In Liverpool Olmsted paused to admire Joseph Paxton’s 120-acre Birkenhead Park, which he described in Walks and Talks. This park, which because it was paid for with tax dollars was dedicated to public use, had also made quite an impression on Vaux. As Richard Amero observed, “Following the example of Regent’s Park in London, Birkenhead Commissioners amortized the costs of developing the park by selling home-building lots surrounding the site. One of the chief reasons for developing public parks from that time onward was that they would enhance property values and increase city revenues.” This point, with its vast potential for money-making, was not lost on New York’s political set.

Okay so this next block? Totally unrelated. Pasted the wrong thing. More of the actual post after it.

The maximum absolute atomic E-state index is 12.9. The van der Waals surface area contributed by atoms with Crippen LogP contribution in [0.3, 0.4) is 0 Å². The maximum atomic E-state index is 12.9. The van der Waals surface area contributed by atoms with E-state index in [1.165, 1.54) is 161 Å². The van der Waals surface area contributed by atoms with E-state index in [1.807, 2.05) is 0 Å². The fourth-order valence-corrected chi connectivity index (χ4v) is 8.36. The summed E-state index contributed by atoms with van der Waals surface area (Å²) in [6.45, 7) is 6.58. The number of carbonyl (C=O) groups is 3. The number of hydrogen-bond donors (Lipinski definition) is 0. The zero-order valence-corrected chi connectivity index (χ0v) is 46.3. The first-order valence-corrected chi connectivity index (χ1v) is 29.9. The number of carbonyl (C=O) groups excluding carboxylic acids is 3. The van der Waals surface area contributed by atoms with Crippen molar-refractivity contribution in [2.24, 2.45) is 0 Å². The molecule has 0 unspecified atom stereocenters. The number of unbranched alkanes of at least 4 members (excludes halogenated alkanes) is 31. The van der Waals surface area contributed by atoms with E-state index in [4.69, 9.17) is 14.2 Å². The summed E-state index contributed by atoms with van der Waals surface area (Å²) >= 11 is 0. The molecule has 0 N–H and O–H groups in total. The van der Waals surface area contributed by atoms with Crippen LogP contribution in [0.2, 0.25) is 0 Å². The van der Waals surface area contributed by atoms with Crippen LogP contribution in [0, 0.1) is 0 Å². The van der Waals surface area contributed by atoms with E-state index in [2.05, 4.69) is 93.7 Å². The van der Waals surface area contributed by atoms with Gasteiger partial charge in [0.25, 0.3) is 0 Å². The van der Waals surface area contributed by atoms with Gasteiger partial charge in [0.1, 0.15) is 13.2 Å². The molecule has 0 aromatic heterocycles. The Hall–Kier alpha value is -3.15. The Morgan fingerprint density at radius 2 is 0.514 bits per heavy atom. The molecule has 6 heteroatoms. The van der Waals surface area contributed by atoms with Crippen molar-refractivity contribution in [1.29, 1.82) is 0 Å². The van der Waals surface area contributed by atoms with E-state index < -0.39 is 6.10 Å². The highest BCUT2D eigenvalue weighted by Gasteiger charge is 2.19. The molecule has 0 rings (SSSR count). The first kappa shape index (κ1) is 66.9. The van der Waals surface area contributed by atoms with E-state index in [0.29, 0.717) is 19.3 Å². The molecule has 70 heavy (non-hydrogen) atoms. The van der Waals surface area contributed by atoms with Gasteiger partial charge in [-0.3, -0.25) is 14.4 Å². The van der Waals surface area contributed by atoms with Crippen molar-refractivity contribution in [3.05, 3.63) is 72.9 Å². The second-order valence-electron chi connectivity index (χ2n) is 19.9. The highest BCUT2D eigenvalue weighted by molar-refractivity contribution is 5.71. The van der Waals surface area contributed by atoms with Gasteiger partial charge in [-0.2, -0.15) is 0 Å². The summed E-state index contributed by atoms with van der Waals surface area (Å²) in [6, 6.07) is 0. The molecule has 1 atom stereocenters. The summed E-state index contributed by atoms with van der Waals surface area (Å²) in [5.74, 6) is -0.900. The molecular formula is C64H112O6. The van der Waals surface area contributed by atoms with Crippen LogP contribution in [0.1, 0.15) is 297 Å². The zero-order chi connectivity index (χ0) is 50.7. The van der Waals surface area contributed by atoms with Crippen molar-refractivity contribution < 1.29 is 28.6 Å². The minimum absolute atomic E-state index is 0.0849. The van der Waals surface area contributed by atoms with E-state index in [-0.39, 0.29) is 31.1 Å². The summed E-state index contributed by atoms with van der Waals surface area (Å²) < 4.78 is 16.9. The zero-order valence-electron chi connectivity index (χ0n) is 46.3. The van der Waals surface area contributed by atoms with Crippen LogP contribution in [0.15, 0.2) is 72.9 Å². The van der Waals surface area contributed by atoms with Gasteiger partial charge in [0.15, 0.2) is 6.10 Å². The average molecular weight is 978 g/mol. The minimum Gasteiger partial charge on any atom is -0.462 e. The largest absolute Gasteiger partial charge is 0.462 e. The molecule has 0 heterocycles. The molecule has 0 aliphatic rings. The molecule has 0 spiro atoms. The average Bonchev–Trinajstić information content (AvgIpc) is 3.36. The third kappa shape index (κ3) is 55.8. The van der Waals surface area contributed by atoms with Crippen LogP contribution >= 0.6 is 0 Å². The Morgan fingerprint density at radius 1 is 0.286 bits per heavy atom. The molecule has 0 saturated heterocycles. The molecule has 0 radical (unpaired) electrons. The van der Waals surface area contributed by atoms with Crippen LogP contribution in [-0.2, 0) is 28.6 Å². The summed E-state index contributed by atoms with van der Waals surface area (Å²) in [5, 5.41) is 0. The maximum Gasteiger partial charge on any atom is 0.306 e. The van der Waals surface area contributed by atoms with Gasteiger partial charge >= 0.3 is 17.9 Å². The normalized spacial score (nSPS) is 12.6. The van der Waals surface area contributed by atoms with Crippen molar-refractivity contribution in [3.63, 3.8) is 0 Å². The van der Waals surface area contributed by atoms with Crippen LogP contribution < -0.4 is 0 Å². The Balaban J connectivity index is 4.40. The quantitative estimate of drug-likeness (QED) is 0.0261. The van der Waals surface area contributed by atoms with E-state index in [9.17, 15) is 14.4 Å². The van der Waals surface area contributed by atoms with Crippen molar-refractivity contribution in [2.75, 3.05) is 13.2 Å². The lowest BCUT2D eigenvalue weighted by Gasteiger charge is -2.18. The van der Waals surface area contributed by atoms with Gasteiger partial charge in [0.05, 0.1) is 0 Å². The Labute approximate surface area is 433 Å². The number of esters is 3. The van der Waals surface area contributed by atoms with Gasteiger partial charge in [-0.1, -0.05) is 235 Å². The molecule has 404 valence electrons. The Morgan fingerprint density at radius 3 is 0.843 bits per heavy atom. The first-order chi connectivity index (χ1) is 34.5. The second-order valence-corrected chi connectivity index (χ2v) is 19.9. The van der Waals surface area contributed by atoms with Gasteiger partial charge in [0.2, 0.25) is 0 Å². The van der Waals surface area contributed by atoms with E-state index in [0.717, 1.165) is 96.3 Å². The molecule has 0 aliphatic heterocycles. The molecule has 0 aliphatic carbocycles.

Once the Greensward plan was anointed, Olmsted miraculously moved up from superintendent to architect-in-charge and chief engineer — no matter that he had been been trained for neither position. Vaux, to his chagrin, was named assistant to Olmsted though later he was elevated to “consulting architect.” As Amero notes, “Possessed with many well-placed friends and an easy fluency in speaking and writing, Olmsted so overshadowed Vaux that commentators referred to Olmsted as the designer of the parks that he and Vaux created together.” This held true not only for Central Park but also for Prospect Park in Brooklyn, the Riverside suburban development outside Chicago, the interconnected park system of Buffalo, and the State Reservation at Niagara Falls … to name just a handful of the Olmsted-Vaux collaborations to follow. The great landscape architect Samuel Parsons, Jr., who was Vaux’s last partner, noted: “Mr. Olmsted was a leader of men, a man of magnetism and charm, a literary genius, but hardly the creative artist that Mr. Vaux was.”